I am child of the Diaspora but I was born on American soil. Both my parents came to the United States from another country. My mother grew-up in Montserrat, a tiny island in the Caribbean, and my father in Ghana, which is in West-Africa. For my parents, America represented the opportunity for an education and ultimately a better life for their children. They sacrificed, overcame hardship, and adversity to achieve “The American Dream”. My parents epitomize the myth of meritocracy, the “pull yourself-up by your bootstraps adage”. If they made it, immigrants to this country, then we as the 1st generation had no excuse. “You have to work hard, get good grades in school Afua”. I grew up hearing stories about the hardships of life back home which inspired me to develop a strong work ethic and to value education. Poverty had figured prominently in my mother’s upbringing. “You never knew where your next meal was coming from” she would say. Her family was so destitute that her eldest brother Leroy raised chickens, goats, and sheep for a little extra money. She had only 1 outfit which she washed by hand and wore to school everyday. Back-breaking work she also performed routine chores—milking cows, pumping water from the tank, carrying buckets of water on her head for miles until home, planting cotton and sugarcane, and taking care of the animals that her brother raised for money. My mother has come along way from that little country girl back in the island. A college graduate, registered nurse, business woman, she is proof that the dream works. Or is she? Yet, it is impossible to be where I am today without her. I am imbricated in her history. I am because she is.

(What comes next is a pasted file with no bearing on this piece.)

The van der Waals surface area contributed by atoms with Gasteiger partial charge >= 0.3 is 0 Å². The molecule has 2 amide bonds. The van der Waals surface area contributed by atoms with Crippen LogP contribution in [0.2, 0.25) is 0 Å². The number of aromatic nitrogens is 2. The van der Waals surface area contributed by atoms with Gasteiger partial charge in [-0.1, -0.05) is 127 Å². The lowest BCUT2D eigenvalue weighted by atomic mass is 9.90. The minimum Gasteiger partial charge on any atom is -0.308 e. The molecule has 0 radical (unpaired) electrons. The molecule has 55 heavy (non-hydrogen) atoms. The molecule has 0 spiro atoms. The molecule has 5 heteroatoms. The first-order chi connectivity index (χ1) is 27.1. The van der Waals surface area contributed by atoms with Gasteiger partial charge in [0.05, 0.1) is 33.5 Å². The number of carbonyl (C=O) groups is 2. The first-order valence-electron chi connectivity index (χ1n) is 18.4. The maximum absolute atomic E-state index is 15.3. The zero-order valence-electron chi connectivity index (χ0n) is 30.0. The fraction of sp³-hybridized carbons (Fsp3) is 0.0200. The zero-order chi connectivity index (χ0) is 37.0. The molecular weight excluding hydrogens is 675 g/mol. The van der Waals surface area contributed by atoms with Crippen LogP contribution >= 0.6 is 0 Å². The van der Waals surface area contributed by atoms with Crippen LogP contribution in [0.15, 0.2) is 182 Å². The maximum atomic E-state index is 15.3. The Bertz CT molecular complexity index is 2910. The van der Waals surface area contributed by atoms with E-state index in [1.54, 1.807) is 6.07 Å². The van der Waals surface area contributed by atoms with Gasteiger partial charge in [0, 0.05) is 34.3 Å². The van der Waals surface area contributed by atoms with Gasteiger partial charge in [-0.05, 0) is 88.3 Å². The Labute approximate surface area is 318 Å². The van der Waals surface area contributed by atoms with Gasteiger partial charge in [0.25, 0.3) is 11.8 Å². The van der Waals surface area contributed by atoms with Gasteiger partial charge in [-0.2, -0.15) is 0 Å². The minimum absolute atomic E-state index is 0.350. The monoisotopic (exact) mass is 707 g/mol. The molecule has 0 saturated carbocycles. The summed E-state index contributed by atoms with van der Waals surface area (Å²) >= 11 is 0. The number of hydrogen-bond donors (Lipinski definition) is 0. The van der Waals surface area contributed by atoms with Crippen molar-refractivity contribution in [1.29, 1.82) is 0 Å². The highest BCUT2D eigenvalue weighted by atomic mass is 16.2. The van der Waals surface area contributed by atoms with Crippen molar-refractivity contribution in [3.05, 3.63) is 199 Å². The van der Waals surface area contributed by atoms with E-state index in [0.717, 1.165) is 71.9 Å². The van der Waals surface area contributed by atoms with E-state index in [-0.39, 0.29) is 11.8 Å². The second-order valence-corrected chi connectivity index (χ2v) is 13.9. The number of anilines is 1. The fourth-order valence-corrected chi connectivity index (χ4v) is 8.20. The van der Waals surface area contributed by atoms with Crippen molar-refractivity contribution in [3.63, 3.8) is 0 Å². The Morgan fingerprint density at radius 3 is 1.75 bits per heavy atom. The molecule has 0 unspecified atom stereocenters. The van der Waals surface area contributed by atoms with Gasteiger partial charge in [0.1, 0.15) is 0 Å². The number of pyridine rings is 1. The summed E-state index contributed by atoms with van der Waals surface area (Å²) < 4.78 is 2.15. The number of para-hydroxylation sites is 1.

Created: Jul 09, 2010Document Media